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dc.contributor.authorElson, R.E.
dc.date.accessioned2017-11-10T14:34:43Z
dc.date.available2017-11-10T14:34:43Z
dc.date.issued2009-10
dc.identifier.urihttps://hdl.handle.net/1813/54483
dc.descriptionPage range: 105-130
dc.description.abstractThis article retraces the history of the drafting of the Jakarta Charter, the proposed preamble to Indonesia’s constitution, in June 1945, the debates surrounding its significance, and the August 18, 1945, pruning of its seven words stipulating that all Muslims should observe Islamic law. It argues that later controversies concerning the removal of the seven words have seriously misunderstood the nature of the Charter and of the fraught politics surrounding its development and, moreover, that Hatta's actions in securing key amendments to the draft constitution were themselves panicked, unnecessary, and even counter-productive.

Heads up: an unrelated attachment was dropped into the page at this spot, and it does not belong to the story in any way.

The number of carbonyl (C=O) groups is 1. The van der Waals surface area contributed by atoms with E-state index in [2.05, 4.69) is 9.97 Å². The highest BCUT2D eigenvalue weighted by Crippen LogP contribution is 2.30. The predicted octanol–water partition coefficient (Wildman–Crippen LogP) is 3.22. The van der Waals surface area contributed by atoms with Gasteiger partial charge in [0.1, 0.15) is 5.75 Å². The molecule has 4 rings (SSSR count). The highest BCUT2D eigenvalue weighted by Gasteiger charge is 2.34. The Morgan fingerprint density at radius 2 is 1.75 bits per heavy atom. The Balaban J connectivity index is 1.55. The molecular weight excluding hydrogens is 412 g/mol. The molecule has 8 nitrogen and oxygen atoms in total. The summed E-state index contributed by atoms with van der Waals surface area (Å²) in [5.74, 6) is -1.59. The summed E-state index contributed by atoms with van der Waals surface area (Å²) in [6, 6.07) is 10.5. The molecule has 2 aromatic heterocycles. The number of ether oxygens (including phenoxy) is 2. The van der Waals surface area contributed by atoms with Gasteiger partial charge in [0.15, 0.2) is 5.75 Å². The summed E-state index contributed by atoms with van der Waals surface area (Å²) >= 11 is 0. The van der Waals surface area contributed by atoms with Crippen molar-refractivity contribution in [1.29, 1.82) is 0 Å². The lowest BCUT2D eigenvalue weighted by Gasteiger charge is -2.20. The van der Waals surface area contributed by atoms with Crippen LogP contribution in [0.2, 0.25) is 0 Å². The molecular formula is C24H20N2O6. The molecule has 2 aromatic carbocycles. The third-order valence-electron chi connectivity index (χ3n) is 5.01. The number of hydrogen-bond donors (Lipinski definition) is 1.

dc.language.isoen_US
dc.publisherCornell University Southeast Asia Program
dc.relation.ispartofseriesIndonesia
dc.titleAnother look at the Jakarta Charter controversy of 1945
dc.typearticle
schema.issueNumberVol. 88


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